Philip Marsden returns to the remote, fiercely beautiful land whose powerful mythic appeal has fascinated him all his life to explore its legacy of independence, civil war and brutal repression.
'Ethiopia bred in me the conviction that if there is any wider purpose to our life, it is to understand the world, to seek out its diversity, to celebrate its heroes and its wonders – in short, to witness it.'
When Philip Marsden first went to Ethiopia in 1982, it changed the direction of his life. What he saw of its astonishing antiquity, its raw medieval Christianity, its extremes of brutality and grace produced in him a restless curiosity, and made him a writer.
But Ethiopia at that time was torn apart by civil war. The north, the ancient heartland of the country, was closed off. Twenty years later, Marsden returned. The Chains of Heaven is the account of a journey deferred. Walking hundreds of miles through a landscape of cavernous gorges, tabletop mountains and semi-desert, he encounters monks and hermits, rebels and farmers, people whose spiritual passions reveal a reckless disregard for the material. He stays in isolated homesteads, climbs to monasteries accessible only by ox-hide rope or by chain. He creates an unforgettable picture of one of the most remote regions left on earth, and explores the ambiguities of a nation and a Church fiercely proud of their independence but also shackled by it.
Even more than in his award-winning The Spirit-Wrestlers, Philip Marsden reminds us of what travel narrative can achieve. In spare and glinting prose, The Chains of Heaven celebrates the ageless rewards of the open road and a people for whom the mythic and the everyday are still inextricably joined.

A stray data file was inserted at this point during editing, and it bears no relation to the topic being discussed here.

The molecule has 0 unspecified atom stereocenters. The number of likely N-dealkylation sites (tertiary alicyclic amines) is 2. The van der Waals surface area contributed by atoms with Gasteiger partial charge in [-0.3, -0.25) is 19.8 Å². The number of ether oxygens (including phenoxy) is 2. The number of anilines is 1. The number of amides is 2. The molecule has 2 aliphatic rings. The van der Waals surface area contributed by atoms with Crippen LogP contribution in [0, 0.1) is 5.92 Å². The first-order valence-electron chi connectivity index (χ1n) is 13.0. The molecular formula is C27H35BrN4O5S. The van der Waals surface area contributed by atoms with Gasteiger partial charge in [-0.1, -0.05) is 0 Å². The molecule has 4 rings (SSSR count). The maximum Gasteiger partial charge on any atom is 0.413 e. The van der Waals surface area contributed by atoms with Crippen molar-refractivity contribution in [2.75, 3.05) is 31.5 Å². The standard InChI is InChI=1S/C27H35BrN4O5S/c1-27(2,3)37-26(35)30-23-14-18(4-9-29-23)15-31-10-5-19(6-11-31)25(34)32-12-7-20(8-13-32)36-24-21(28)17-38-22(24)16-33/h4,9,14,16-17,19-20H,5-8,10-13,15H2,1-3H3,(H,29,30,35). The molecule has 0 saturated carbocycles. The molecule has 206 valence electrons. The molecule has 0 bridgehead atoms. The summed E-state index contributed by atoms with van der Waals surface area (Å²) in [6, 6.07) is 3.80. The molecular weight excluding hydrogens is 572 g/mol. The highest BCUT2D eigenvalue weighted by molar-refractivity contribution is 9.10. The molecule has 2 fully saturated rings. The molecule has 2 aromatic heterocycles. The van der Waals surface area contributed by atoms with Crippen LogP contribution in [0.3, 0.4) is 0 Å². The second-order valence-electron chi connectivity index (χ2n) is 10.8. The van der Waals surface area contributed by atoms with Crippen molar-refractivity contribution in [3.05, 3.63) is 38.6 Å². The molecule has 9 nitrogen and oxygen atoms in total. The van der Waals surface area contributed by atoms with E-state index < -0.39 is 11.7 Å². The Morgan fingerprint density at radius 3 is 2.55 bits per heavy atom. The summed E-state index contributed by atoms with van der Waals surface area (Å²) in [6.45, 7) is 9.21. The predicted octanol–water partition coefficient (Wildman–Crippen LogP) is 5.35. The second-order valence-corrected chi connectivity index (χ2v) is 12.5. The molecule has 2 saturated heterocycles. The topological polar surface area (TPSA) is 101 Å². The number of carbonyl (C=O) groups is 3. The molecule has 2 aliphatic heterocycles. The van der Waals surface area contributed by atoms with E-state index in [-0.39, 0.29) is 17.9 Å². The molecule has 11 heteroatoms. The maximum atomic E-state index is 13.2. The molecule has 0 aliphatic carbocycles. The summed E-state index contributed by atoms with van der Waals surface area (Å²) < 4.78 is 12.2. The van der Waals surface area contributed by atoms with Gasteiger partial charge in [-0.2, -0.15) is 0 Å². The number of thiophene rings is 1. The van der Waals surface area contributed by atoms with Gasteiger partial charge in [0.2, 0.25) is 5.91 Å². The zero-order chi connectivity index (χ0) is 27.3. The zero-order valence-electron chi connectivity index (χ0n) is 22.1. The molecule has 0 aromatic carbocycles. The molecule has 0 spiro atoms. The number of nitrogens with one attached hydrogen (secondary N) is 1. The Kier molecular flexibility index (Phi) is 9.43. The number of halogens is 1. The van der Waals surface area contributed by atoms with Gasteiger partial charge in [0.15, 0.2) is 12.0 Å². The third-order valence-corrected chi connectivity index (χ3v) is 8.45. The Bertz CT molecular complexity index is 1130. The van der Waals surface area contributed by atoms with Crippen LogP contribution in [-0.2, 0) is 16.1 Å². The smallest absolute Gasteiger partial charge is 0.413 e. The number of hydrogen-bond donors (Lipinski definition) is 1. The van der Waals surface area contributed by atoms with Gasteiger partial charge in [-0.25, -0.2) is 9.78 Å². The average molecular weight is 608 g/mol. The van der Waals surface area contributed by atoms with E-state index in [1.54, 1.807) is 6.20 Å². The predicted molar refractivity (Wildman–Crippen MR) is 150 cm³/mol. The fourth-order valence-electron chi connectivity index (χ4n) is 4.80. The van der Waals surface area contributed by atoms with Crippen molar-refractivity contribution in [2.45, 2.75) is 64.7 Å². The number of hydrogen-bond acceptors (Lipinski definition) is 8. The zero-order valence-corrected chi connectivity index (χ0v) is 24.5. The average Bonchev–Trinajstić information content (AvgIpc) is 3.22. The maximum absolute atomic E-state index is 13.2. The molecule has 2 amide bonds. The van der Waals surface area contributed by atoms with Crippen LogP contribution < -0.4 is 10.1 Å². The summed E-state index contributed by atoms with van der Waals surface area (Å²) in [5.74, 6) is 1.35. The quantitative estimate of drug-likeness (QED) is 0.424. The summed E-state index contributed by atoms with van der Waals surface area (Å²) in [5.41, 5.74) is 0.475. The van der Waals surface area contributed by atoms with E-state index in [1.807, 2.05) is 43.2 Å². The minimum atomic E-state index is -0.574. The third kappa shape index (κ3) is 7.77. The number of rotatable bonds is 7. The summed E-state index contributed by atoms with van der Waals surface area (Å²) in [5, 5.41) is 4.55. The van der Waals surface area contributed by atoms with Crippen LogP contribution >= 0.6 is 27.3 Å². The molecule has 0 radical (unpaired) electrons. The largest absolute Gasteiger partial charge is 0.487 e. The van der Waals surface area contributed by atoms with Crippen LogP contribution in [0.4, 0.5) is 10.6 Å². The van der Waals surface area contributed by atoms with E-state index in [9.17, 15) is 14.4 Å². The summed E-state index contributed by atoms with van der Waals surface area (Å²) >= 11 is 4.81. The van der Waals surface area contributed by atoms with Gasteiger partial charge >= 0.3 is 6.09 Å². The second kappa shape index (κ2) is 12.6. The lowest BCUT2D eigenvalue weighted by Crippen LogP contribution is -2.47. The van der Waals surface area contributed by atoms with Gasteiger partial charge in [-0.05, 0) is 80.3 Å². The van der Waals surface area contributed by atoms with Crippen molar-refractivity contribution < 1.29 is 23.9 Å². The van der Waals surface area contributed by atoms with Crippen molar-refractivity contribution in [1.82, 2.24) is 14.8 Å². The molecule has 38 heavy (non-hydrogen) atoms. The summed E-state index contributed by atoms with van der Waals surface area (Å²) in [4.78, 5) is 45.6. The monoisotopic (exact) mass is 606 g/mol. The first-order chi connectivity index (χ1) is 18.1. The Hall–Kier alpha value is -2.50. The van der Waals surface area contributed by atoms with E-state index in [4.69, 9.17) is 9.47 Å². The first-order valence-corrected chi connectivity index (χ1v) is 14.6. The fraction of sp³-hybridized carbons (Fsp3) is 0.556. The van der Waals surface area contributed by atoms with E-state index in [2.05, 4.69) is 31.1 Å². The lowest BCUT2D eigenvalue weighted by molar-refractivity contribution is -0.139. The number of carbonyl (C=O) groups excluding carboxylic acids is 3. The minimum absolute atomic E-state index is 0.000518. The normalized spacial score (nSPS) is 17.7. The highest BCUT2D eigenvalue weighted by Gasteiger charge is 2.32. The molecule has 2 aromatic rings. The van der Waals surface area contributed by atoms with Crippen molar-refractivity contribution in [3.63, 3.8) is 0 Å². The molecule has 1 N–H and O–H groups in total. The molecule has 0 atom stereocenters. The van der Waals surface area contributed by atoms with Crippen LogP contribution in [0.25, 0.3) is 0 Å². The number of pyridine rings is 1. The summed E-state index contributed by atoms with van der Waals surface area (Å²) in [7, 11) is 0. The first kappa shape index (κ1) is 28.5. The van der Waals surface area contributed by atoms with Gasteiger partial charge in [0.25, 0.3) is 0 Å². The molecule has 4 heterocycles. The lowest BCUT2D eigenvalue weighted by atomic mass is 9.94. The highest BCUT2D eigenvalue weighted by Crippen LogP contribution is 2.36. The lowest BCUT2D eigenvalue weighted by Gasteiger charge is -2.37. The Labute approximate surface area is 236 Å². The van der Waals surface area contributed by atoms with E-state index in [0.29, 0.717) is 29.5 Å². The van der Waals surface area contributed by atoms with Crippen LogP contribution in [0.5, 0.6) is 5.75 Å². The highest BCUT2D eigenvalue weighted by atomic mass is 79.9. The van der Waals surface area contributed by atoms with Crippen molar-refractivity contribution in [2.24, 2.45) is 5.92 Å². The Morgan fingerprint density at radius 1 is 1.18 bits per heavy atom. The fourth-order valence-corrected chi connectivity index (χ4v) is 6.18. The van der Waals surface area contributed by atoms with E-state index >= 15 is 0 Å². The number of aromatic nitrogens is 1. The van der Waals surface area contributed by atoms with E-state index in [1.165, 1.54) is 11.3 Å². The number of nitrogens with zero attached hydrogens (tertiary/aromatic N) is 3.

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Praise for The Spirit Wrestlers:
‘Marsden has movingly captured these communities in a series of exquisitely drawn word pictures. His encounters sing with a lyric intensity and he approaches his subjects with the clarity of a historian and the pity of a tragic dramatist.’ – Amanda Foreman, Independent
‘Marsden … has painted a picture of the land between the Black Sea and the Caspian which can only leave us aghast with wonder.’ – Teresa Waugh, Literary Review
‘Having turned the last page of Philip Marsden’s book, I sincerely regretted that it was my first encounter with this excellent travel writer. The Spirit-Wrestlers charmed me’ – Vitali Vitaliev, Daily Telegraph
Praise for The Bronski House:
‘Magnificent… a Polish Wild Swans meets Dr Zhivago, written in some of the most exquisite prose in the genre since the death of Chatwin.’ – William Dalrymple, Sunday Times Books of the Year
‘A tragic story, beautifully told.’ – Colin Thubron, Daily Telegraph Books of the Year
‘The book I’ve savoured most this year.’ – John Fowles, Spectator Books of the YearAbout the Author:
Philip Marsden is the author of A Far Country: Travels in Ethiopia, The Crossing Place: Among the Armenians (which won the Somerset Maugham Award), The Bronski House, The Spirit-Wrestlers: And Other Survivors of the Russian Century (WINNER OF THE Thomas Cook Travel Book of the Year Award) and the novel The Main Cages. He is the editor of The Spectator Book of Travel Writing and is a fellow of the Royal Society of Literature. His work has been translated into ten languages.
Philip Marsden lives in Cornwall.
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